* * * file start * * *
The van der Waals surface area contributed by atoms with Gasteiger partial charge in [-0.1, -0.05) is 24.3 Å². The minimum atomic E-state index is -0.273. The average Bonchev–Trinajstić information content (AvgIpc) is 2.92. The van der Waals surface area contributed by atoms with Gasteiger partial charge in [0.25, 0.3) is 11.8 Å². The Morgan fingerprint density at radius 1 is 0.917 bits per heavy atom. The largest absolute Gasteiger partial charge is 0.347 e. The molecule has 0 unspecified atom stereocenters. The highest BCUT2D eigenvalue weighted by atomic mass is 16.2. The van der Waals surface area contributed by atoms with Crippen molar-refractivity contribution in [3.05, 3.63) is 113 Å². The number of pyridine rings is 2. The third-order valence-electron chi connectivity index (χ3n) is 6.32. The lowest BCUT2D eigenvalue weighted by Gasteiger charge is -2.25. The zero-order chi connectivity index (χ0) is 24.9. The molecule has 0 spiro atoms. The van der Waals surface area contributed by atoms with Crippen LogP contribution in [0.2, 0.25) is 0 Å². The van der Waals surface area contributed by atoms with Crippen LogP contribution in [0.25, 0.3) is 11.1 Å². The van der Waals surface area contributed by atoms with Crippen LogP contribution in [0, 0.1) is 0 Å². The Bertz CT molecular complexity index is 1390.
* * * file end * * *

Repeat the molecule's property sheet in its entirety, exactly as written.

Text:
The van der Waals surface area contributed by atoms with Gasteiger partial charge in [-0.1, -0.05) is 24.3 Å². The minimum atomic E-state index is -0.273. The average Bonchev–Trinajstić information content (AvgIpc) is 2.92. The van der Waals surface area contributed by atoms with Gasteiger partial charge in [0.25, 0.3) is 11.8 Å². The Morgan fingerprint density at radius 1 is 0.917 bits per heavy atom. The largest absolute Gasteiger partial charge is 0.347 e. The molecule has 0 unspecified atom stereocenters. The highest BCUT2D eigenvalue weighted by atomic mass is 16.2. The van der Waals surface area contributed by atoms with Crippen molar-refractivity contribution in [3.05, 3.63) is 113 Å². The number of pyridine rings is 2. The third-order valence-electron chi connectivity index (χ3n) is 6.32. The lowest BCUT2D eigenvalue weighted by Gasteiger charge is -2.25. The zero-order chi connectivity index (χ0) is 24.9. The molecule has 0 spiro atoms. The van der Waals surface area contributed by atoms with Crippen LogP contribution in [0.2, 0.25) is 0 Å². The van der Waals surface area contributed by atoms with Crippen LogP contribution in [0.25, 0.3) is 11.1 Å². The van der Waals surface area contributed by atoms with Crippen LogP contribution in [0, 0.1) is 0 Å². The Bertz CT molecular complexity index is 1390.